Police officers are often protected by qualified immunity. A deadly shooting in Minnesota is now testing those limits.
A wrongful death lawsuit against a Washington County sheriff’s deputy will be closely watched by legal experts, civil rights advocates, and law enforcement across the state after a federal judge ruled the officer may not be shielded from civil liability.
This summer, Judge Michael Davis allowed a lawsuit against Deputy Brian Krook to move forward.
In the 70-page order, Davis also ruled the deputy may not be protected by qualified immunity — a long-established legal precedent that often protects officers who use deadly force.
The case raises new questions about when officers can be held liable for using deadly force against individuals experiencing a mental health crisis.
In 2018, Deputy Brian Krook shot and killed Benjamin Evans. The 23-year-old was armed with a handgun and threatening to kill himself when deputies found him kneeling in a Lake Elmo intersection.
A grand jury indicted Krook on manslaughter charges. The case went to trial, and a jury found him not guilty in March 2020.
Later that year, Evans’ family filed a civil rights lawsuit, claiming Krook’s use of deadly force against Evans, who was in the midst of a mental health crisis, was unconstitutional.
“I grew up with my parents telling me, ‘If you’re ever in trouble, go find a policeman,'” said Bill Evans, Benjamin’s father, during a recent interview. “‘You go to them, and they will help you.’ And I’m not really sure I totally believe that anymore.”
Washington County sheriff’s deputies responded to the 911 call just after midnight on April 12, 2018.
Evans, who worked as an EMT and volunteer firefighter, was suicidal, holding a gun to his head when law enforcement arrived on scene.
Body camera and squad camera video recently obtained by 5 INVESTIGATES show that for nearly 40 minutes that night, multiple sheriff’s deputies negotiated with Evans, trying to get him to put the gun down.
“We honestly don’t want you to hurt yourself, Benjamin,” a deputy is heard saying. “You’re a firefighter. You’re a fellow first responder, man. We gotta back each other up.”
Evans repeatedly stated he didn’t want to hurt anyone but himself. At one point, deputies noted he unloaded the magazine from the gun.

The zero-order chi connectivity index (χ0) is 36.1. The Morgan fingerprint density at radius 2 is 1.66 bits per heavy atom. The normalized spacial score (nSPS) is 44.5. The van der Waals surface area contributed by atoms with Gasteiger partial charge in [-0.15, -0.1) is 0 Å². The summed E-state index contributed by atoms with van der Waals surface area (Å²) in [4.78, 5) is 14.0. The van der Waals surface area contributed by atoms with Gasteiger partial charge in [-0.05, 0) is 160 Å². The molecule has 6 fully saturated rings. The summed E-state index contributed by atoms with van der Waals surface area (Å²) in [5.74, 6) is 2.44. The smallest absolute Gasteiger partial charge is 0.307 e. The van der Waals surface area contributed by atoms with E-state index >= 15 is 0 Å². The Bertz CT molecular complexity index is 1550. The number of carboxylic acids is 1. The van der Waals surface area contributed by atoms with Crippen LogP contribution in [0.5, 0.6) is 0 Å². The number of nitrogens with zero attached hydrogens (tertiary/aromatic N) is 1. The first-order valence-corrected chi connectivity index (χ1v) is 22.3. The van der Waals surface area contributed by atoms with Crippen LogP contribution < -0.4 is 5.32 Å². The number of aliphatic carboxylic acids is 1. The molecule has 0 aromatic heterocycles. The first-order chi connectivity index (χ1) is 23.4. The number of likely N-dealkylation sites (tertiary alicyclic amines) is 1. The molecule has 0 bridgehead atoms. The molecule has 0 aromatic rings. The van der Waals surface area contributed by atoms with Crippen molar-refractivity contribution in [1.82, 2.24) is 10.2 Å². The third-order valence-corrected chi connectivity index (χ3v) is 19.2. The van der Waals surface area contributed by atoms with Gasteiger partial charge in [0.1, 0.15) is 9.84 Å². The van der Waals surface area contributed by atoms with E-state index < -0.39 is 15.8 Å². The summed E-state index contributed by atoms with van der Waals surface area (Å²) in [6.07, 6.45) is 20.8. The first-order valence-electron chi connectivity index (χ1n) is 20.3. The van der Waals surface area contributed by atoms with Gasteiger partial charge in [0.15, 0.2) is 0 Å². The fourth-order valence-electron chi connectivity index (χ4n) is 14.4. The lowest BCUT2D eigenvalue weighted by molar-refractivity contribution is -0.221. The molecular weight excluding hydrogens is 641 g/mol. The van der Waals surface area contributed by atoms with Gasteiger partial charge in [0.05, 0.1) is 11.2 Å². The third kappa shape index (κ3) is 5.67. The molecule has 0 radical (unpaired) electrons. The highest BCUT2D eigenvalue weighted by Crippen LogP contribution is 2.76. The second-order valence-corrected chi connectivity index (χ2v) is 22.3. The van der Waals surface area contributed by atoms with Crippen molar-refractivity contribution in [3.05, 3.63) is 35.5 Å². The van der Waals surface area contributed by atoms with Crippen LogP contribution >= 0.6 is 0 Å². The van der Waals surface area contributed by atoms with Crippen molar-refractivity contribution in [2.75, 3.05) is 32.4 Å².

“Are you able to take whatever’s in the chamber out as well?” one asked.
“It’s for me, not you,” Evans responded.
When Deputy Krook arrived on scene, he told fellow officers he was prepared to use less lethal rounds on Evans. But just before 1 a.m., without warning and while Evans was still talking to negotiators, Krook fired four rounds from his handgun.
Evans later died at the hospital.
“It was a moment when your heart not only breaks, it explodes,” said Bill Evans, who learned of his son’s death the following morning. “Everything means nothing now, except for the fact you just lost a child.”
Questioning qualified immunity
Deputy Krook, who declined an interview request from 5 INVESTIGATES, is appealing the judge’s decision. His attorneys argue he is entitled to qualified immunity, a long-standing legal defense that often shields law enforcement from civil liability.
But in his summary judgment ruling, Judge Davis questioned whether the qualified immunity defense expands “so far that it swallows every situation in which an officer uses deadly force against an armed individual experiencing a mental health crisis.”
Legal experts say Davis’ ruling tests the limits of the controversial protection.
Gregory Sisk is a law professor at the University of St. Thomas. He said the ruling could set the stage for stronger cases for people who sue law enforcement.
“In future cases, law enforcement will be under even further clear notice that you may not use deadly force against a suicidal individual, even though they are in possession of and threatening to use a firearm against themselves,” Sisk said in an interview.
Civil rights attorney Kenneth Udoibok agrees.
“When the victim is not posing a threat to anyone, you must not kill,” he said. “And if you do, it will be consequential.”
But Richard Hodsdon, the attorney for the Minnesota Sheriffs’ Association, said the case will have more of a chilling effect than a legal one.
“Law enforcement across this country — and I know this because I teach nationally — is having huge difficulties attracting qualified competent candidates into the profession,” he said. “[Officers] do not want the civil and criminal liability exposure that’s associated with being a police officer anymore.”
Like many police officers, Benjamin Evans felt called to serve his community and decided to follow in his father’s footsteps.
Bill Evans worked as a paramedic firefighter for 36 years. In that time, he responded to hundreds of calls involving individuals in crisis.
“Any time that we would go on a call like that, if you were in crisis, then you deserved help,” he said. “The objective was to get them out of there and get them some help and make sure that they were safe. And … that opportunity was not given.”
If you or a loved one is experiencing a mental health crisis or thoughts of suicide, help is available 24/7 through the Suicide and Crisis Lifeline by calling or texting 988.